Prohibits a clinic or grower from being within 500 feet of a school or day care center. There should be no arbitrary distance limit from schools and day care centers, which would effectively ban the operations in many parts of the state. There is no documented case of any child ever purchasing or obtaining medical marijuana from a dispensary. A distance limit accomplishes nothing, as children are mobile and can travel to dispensaries, if that were a problem which it is not. It is unclear what "problem" a distance limit from schools "solves." Why is 499 feet from a school unacceptable but 501 feet acceptable? There is no answer to this rhetorical question, i.e., the very definition of arbitrary. It is also unfortunate that the State Legislature is asked to act as a local zoning board and asked to substitute its judgment over local zoning decisions. Your Senate District is close to 9th and Corona streets in Denver, which has a liquor store and a pharmacy directly across the street from a public elementary school, with no documented problems for decades.
Page 17, lines 3-5:
Prohibits a clinic or grower from being 20 miles from a Colorado state border. This is insane. It could deny citizens in Fort Collins, Grand Junction, Sterling, Burlington, Trinidad, Cortez, and other people and communities that happen to be close to the arbitrary state border lines, access to medicine. This seems utterly arbitrary, like most of these distance requirements. Are we protecting citizens from other states?
Page 17, lines 22-23:
Any transfer of a clinic or grower license must be pre-approved by the government, further locking in monopolies and devaluing the license. This is more government interference in the free market that will only harm patients, and participants will opt out of this non-transferable licensing scheme and go back underground, all to the benefit of cartels.
Page 21, lines 14-20:
This would permit local governments to limit the number of medical marijuana clinics and growers. It grants far too much power to locals, as many of them have expressed and acted on their desire to ban medical marijuana outright, so they would pass limits of "one" under this bill. Patients should decide through their free choices how many clinics and growers there should be.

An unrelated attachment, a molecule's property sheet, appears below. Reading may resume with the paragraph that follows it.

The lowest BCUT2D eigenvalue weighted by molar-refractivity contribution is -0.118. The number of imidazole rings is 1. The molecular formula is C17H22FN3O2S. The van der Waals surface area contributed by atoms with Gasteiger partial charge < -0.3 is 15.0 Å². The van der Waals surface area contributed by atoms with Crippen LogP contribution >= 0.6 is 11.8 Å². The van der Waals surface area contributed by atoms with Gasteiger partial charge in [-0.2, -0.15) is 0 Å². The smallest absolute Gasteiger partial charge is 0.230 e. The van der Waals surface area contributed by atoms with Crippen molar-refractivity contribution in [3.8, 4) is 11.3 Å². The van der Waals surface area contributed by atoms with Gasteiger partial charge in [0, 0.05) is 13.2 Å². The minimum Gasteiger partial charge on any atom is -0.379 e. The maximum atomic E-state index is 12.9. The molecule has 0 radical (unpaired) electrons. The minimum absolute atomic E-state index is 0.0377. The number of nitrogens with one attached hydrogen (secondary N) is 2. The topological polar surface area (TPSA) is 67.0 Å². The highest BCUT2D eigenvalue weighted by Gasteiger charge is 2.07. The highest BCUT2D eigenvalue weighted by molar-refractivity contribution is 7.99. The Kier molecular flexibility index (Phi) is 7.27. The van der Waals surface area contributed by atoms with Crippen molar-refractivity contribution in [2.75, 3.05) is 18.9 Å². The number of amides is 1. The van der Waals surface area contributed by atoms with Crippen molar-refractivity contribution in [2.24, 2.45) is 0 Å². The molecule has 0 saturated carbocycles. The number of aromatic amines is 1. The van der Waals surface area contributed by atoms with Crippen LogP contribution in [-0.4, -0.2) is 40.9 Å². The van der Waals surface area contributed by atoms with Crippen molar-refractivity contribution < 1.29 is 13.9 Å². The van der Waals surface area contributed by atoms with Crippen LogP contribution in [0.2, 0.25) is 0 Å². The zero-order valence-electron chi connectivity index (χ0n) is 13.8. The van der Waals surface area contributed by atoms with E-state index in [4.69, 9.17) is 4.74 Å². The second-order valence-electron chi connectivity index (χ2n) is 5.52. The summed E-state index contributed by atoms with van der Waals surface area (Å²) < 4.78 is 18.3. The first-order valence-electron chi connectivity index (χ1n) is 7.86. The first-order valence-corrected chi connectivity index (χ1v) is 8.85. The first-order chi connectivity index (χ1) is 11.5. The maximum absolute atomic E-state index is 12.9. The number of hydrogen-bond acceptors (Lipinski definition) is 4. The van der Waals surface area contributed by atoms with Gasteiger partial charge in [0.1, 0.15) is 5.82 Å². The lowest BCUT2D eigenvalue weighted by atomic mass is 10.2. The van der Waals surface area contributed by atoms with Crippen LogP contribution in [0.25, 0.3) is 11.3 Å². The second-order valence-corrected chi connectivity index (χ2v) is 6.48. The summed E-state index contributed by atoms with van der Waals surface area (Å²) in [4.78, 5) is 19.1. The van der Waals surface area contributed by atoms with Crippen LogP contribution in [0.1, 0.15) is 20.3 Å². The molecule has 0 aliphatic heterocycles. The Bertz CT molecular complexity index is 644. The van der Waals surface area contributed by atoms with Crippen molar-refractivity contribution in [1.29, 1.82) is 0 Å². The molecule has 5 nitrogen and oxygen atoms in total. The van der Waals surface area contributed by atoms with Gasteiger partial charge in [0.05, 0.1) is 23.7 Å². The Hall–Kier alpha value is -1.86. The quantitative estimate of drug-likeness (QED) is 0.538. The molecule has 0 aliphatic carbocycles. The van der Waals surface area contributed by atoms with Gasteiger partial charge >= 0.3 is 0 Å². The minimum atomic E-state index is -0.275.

Page 21, Lines 22-25:
Requires clinics and growers to notify the state within ten days of any employee change, an onerous requirement with which no other type of business in Colorado need comply.
Page 22, lines 11-12:
Requires all officers and board members to be residents of Colorado. There is no rational purpose for this, again a requirement that saddles no other business.
Page 22, lines 13-19:
Prohibits Sunday distribution of medicine or distribution outside of 8am through 8pm, also prohibits on-site consumption. Colorado has grown past antiquated "blue laws," and this would only deny patients in difficult emergency situations their medicine. Dispensary hours should not be limited. Pharmacies are open 24 hours in some cases, since emergencies can occur and patients may need medicine at all hours. That said, most dispensaries now choose to limit their own hours, but should not be prohibited from having a 24-hour help line to provide medicine to patients in emergency situations on an as-needed basis. On-site consumption, if properly set up, can be an important aspect of dispensaries. Many patients need to medicate in private area of dispensary since they have no other private area to do so, and children may be present in their homes, and the Constitution prevents use in "public view." This would send people to public places to medicate, which is unsafe and unsightly, and illegal.
Page 22, Lines 20-21:
Limits caregivers to 1500 patients, which is unconstitutional and irrational. If a particular caregiver is compassionate and effective enough to accumulate more than 1500 patients (as many are currently), patients should not be arbitrarily restricted from selecting this caregiver. A similar objection exists to the prohibition on holding an ownership interest in more than three clinics at one time. This is yet another example of an attempt to repeal the laws of supply of demand, which government cannot do.
Page 23, lines 2-9:
Requires clinics to report on and act as informants against their own patients if the amount purchased exceeds two ounces per week. Although law enforcement frequently overuses paid snitches/criminals to do its dirty work, this bill would poison the confidential relationship between patient and caregiver and place them in an unnecessarily adversarial posture. It would just drive this back underground because no truly compassionate caregiver would comply with this evil requirement.
Page 23, Lines 15-19:
Prohibits a grower from "directly" providing medical marijuana to a patient. This is blatantly unconstitutional and inconsistent with reality. Caregivers are permitted by the constitution to provide for their patients. It sets up a required middleman, which increases costs to the patient.
Page 23, Lines 20-23:
Requires transactions be conducted by a "verifiable" payment method. I assume the intent is to eliminate cash transactions, by far the most common method in this business. Multinational credit card companies have shown extreme hostility to medical marijuana as have some banks. Many patients are too poor or disabled to have a credit card or a checking account and this provision only hurts them.
Page 23, Lines 24-25:
Prohibits growers from operating in any areas not zoned for agricultural or industrial uses. So now the State Legislature is acting as a local zoning board and substituting its judgment for local zoning issues, which is the one area the locals should retain some power.